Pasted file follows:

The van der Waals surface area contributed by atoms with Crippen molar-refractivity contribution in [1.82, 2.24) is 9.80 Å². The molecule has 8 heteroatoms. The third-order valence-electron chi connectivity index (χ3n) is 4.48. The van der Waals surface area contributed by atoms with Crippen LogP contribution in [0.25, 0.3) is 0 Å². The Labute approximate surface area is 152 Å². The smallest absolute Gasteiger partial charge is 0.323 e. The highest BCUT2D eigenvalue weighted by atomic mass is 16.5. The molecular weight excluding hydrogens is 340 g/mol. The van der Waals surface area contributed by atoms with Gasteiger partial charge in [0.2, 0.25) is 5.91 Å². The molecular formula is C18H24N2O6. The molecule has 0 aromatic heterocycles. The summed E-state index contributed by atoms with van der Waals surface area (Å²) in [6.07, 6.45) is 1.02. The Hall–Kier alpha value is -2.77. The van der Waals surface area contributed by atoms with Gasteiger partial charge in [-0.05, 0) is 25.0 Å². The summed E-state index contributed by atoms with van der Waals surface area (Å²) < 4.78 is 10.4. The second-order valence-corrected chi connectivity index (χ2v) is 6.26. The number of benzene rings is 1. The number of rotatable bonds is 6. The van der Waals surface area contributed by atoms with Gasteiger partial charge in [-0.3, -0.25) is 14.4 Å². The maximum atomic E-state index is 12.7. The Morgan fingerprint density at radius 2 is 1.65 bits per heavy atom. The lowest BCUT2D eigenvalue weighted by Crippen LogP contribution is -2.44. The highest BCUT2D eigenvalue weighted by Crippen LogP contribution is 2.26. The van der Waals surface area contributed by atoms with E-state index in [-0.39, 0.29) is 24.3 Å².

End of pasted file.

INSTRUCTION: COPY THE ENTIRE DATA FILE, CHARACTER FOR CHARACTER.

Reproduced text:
The van der Waals surface area contributed by atoms with Crippen molar-refractivity contribution in [1.82, 2.24) is 9.80 Å². The molecule has 8 heteroatoms. The third-order valence-electron chi connectivity index (χ3n) is 4.48. The van der Waals surface area contributed by atoms with Crippen LogP contribution in [0.25, 0.3) is 0 Å². The Labute approximate surface area is 152 Å². The smallest absolute Gasteiger partial charge is 0.323 e. The highest BCUT2D eigenvalue weighted by atomic mass is 16.5. The molecular weight excluding hydrogens is 340 g/mol. The van der Waals surface area contributed by atoms with Gasteiger partial charge in [0.2, 0.25) is 5.91 Å². The molecular formula is C18H24N2O6. The molecule has 0 aromatic heterocycles. The summed E-state index contributed by atoms with van der Waals surface area (Å²) in [6.07, 6.45) is 1.02. The Hall–Kier alpha value is -2.77. The van der Waals surface area contributed by atoms with Gasteiger partial charge in [-0.05, 0) is 25.0 Å². The summed E-state index contributed by atoms with van der Waals surface area (Å²) < 4.78 is 10.4. The second-order valence-corrected chi connectivity index (χ2v) is 6.26. The number of benzene rings is 1. The number of rotatable bonds is 6. The van der Waals surface area contributed by atoms with Gasteiger partial charge in [-0.3, -0.25) is 14.4 Å². The maximum atomic E-state index is 12.7. The Morgan fingerprint density at radius 2 is 1.65 bits per heavy atom. The lowest BCUT2D eigenvalue weighted by Crippen LogP contribution is -2.44. The highest BCUT2D eigenvalue weighted by Crippen LogP contribution is 2.26. The van der Waals surface area contributed by atoms with E-state index in [-0.39, 0.29) is 24.3 Å².